‘Made in Dagenham’, a film by Nigel Cole and Stephen Woolley, captures a key moment in British trade union history. It’s about the landmark strike in 1968 by women machinists at Ford’s factory. They wanted regrading as semi-skilled workers – it came to be a strike for equal pay for women workers.
‘I remember it vividly’ , says the feminist and writer Beatrix Campbell, then a sub-editor at the communist daily, the Morning Star. ‘This was 1968. Everybody was fascinated by the strikes all over Europe, sit-ins, the most glorious theatres of resistance. And here was something in the British context that was somewhat surprising. These were working class women who were having a go. It felt extraordinary, spectacular, gorgeous. It also felt odd – in the sense that much of the riotous assembly and glorious revolutionary activism of 1968 invited support. That wasn’t true of this strike. It was somewhat shut.’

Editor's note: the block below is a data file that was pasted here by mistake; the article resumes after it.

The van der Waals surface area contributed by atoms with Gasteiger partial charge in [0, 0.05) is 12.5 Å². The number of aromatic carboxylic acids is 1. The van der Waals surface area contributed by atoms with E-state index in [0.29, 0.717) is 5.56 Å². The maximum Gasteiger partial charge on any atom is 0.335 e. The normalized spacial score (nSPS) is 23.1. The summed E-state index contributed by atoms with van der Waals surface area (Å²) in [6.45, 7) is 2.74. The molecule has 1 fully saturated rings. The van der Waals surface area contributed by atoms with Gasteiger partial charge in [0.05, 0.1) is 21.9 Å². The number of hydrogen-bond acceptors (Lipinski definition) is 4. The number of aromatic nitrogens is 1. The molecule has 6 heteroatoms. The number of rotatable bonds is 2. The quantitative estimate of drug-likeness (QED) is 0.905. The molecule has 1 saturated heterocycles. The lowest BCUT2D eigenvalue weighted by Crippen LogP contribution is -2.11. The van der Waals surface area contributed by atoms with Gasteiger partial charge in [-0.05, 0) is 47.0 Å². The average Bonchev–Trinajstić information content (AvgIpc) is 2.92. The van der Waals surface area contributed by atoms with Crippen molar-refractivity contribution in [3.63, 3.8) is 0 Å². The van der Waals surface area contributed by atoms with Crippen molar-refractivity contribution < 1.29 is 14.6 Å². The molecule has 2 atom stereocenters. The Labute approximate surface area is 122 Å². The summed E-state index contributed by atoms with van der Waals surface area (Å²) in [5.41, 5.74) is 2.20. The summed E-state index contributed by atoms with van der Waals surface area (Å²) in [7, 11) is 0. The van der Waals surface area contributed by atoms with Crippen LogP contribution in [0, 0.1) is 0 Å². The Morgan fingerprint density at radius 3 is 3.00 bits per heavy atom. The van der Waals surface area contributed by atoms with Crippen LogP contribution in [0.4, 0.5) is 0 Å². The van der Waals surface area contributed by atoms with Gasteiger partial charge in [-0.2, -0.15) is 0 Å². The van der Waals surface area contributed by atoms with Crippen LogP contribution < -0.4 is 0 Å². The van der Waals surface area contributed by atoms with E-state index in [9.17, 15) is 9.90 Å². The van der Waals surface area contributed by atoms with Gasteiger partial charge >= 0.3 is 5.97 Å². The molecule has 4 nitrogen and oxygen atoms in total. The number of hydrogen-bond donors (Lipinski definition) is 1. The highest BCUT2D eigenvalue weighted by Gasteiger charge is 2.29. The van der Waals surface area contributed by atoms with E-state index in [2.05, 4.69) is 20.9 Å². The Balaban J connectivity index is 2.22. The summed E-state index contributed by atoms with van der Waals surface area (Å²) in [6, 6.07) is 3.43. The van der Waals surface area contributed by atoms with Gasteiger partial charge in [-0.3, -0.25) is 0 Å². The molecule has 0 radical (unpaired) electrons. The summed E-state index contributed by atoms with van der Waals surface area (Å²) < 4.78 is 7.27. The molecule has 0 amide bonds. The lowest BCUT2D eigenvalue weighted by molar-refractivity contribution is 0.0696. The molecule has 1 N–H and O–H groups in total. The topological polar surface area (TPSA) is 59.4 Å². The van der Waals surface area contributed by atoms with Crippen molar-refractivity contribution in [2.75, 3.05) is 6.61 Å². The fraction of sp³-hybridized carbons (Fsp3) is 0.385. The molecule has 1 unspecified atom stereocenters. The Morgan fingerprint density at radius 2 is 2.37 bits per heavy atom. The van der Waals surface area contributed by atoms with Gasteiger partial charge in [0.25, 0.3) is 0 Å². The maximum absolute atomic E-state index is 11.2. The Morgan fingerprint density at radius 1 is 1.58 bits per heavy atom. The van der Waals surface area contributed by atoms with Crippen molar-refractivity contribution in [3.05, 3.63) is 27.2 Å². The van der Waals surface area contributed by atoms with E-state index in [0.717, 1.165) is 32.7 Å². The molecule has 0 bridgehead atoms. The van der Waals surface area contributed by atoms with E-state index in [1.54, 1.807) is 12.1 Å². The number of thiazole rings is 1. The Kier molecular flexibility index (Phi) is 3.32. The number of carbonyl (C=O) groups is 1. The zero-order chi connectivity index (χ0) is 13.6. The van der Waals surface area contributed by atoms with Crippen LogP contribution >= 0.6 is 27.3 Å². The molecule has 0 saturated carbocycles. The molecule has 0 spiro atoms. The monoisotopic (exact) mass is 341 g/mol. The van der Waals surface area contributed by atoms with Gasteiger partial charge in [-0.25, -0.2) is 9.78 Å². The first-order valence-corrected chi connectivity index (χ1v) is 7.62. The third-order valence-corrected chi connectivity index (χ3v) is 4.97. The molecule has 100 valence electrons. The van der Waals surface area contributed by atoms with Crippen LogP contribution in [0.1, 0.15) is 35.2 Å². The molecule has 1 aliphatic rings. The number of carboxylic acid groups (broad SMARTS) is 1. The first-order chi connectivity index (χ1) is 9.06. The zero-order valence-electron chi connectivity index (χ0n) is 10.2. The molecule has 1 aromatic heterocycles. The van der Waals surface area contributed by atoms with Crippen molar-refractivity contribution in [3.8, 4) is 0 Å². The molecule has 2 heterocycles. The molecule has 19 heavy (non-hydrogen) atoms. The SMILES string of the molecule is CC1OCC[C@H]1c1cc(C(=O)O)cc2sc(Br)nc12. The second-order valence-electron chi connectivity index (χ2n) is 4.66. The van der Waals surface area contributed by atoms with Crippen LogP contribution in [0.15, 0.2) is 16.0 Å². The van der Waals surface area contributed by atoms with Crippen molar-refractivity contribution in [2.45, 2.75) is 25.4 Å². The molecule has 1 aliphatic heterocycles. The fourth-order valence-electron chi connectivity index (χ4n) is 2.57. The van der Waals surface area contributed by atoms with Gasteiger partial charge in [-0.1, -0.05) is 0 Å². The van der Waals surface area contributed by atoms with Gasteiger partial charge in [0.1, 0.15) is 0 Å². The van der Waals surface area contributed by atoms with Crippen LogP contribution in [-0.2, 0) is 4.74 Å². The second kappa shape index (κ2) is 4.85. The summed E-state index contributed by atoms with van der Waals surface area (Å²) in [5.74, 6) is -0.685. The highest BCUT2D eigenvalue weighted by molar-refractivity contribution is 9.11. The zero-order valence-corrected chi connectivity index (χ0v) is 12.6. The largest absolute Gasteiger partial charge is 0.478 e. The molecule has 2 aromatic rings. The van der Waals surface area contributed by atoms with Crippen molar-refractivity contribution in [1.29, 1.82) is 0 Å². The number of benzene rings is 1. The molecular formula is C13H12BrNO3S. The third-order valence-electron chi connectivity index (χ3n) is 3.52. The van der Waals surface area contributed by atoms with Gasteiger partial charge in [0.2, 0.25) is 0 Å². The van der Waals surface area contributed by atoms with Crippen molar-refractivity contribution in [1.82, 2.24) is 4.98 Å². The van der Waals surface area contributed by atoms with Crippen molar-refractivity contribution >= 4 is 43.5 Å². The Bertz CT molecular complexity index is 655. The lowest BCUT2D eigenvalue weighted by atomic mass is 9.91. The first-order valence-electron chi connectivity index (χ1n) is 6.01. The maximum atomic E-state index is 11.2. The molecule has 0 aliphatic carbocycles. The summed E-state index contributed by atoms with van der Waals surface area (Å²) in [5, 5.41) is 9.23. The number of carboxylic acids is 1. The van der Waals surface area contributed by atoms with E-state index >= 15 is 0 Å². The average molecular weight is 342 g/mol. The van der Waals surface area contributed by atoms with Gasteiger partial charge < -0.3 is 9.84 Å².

Listen to Bea talking about ‘Made in Dagenham’: